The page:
Thursday, September 15, 2011

Dauis Church Complex

Believe it or not, Dauis Church as well as the convent and old bell tower behind it are all made of coral stones. The original church was built in 1697 using light materials by Jesuit missionaries. After the Jesuits left in 1768, they have been replaced by the Recollects who made the church their permanent residence. The present church was started to be built in 1863 and was completed after six years.

This church is an example of Neo-Gothic and Neo-Classic Archiecture. I've been to several old churches both in Iloilo and Manila but Dauis church has it's own beauty that's comparable to nothing else. On the ceiling, dome and altar are delicate painting that resulted from the artistic hands of Ray Francia and Canuto Avila. They worked on these paintings from 1919-1923.

Inside the church, my eyes were fixed to one of the confessionals, it is very intricate. These two confessionals are antique. I also noticed the wooded pulpit near the altar that was used way back in the Spanish times yet it's admirable that it remained functional.

The most surprising feature of the church though is the well that was formed near the altar, on the part of the floor that's opposite to the dome. Early writings note that it is a miraculous well and is the only natural source of fresh water in the whole of Panglao island as water obtained from other sources tasted salty. It is where the nearby town folks freely get their drinking water until it was once featured in a TV show. Our tour guide mentioned to us that since then, the church became more famous and are flocked by more tourists who wanted to fetch water from the well. To control this, the church started bottling the water. Anybody can request for it and they don't ask for payment but donations are accepted.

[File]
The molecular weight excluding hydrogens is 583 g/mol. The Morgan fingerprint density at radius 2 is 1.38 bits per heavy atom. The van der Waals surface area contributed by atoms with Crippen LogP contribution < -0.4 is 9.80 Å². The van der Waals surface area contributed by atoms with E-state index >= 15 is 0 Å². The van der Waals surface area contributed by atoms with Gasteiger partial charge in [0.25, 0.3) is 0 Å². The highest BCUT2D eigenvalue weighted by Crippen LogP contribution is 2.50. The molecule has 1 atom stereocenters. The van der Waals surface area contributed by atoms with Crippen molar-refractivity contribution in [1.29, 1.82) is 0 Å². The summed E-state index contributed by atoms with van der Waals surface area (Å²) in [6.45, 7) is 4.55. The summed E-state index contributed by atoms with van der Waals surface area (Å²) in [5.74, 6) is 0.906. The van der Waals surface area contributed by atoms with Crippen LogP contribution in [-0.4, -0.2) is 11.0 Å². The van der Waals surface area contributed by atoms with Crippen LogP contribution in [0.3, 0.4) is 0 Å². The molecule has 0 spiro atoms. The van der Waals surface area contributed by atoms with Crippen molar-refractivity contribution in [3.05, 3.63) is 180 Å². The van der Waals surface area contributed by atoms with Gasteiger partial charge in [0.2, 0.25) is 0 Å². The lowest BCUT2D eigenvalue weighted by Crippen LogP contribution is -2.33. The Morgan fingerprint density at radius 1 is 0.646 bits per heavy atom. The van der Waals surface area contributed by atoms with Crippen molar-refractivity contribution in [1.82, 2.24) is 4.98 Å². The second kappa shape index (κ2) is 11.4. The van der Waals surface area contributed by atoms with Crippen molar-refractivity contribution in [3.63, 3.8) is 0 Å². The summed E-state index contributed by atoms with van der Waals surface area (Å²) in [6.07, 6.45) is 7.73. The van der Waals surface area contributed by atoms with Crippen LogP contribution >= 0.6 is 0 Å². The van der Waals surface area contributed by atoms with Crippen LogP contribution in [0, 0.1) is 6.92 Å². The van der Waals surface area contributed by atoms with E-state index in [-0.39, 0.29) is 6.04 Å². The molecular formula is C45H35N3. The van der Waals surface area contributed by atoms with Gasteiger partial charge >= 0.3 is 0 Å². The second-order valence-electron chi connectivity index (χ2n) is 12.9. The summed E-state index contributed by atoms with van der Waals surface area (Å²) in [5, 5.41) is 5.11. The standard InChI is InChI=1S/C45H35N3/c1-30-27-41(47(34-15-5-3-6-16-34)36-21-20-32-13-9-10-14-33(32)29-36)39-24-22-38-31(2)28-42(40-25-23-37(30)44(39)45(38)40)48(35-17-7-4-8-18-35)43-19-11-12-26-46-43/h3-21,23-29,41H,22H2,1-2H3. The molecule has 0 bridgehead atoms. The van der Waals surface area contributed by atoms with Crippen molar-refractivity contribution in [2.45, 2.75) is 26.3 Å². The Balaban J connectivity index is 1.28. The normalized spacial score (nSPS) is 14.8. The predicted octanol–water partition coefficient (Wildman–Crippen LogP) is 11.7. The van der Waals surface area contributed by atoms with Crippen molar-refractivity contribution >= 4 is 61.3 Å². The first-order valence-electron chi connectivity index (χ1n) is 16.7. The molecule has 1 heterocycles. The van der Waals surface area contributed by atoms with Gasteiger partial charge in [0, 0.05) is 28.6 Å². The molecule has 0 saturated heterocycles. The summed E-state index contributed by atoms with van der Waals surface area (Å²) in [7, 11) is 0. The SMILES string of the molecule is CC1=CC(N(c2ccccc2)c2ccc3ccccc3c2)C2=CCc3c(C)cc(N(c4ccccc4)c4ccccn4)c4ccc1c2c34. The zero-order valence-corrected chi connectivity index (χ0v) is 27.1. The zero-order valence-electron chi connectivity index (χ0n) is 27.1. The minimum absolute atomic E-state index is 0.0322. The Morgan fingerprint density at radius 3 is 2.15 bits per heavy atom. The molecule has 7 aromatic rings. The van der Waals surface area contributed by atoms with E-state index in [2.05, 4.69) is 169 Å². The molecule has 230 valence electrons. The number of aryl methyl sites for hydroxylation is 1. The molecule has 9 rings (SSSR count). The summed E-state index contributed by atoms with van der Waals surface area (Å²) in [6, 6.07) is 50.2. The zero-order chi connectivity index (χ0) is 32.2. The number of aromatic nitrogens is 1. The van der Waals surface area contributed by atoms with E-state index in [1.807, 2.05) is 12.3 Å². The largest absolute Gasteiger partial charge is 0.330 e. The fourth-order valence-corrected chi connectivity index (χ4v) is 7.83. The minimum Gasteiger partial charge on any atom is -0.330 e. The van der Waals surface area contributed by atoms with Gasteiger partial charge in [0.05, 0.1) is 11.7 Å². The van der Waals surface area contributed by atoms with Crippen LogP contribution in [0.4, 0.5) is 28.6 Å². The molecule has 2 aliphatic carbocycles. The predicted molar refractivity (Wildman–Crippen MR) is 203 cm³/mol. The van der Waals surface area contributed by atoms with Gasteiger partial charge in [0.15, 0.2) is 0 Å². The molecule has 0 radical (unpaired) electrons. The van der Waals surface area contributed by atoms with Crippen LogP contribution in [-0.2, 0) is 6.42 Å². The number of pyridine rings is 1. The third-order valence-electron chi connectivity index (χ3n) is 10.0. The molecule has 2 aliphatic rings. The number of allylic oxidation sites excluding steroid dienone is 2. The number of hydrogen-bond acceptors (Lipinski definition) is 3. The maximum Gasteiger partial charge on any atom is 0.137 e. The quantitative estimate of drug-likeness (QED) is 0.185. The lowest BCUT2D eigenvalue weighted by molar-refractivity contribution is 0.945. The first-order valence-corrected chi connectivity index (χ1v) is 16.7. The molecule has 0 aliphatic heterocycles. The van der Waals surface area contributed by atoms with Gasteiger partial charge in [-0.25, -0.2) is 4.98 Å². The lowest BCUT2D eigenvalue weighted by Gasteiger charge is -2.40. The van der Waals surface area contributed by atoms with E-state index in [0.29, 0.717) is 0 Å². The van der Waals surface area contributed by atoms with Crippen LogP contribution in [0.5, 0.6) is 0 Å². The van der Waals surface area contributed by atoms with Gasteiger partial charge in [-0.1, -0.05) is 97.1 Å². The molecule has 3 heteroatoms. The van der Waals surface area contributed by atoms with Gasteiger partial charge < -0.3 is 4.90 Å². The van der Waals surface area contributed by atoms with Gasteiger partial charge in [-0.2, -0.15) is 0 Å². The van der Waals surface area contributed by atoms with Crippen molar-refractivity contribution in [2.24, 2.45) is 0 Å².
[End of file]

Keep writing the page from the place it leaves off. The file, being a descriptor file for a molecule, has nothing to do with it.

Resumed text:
There is a stair on the side of the altar that leads to the higher end of the altar, where devotees of the Our Lady of the Assumption would have a chance to get near the image. There is a petition box where you can write and drop your prayers. In that sacred area, you'd also have the most beautiful view of the entirety of the church.

Going down, it directed us to the back door of the church where I was surprised by the view - healthy grass, pine and fire trees and the sea nearby is a wonderful sight. I also saw an old belfry on my left which is lower compared to the bell tower attached in the front facade of the church.

Walking on my right, there is an antique building (that I'm guessing is the convent). As mentioned earlier, it is made of coral stones with  stairs and balustrades made out of wood. On the ground floor is Cafe Lawis, with an old-fashioned interior. White cloths hang adorned the wooden ceiling, antique looking tables and chairs stand in the shiny wooden floor. The air is differently cold i that part of the building.  It's just sad that they were still closed when we got there, I wanted to try their Tsokolate Souffle. They open 11:30 AM and closes 10 PM everyday. Adjacent to the cafe is Handumanan, that sells crafts and other items perfect for pasalubong.

The area where the church stands is truly lovely. With the sea and trees surrounding the area, it felt very peaceful and I felt even closer to God. :)

To see more old Catholic Churches in Bohol, please click: The Old Churches of Bohol

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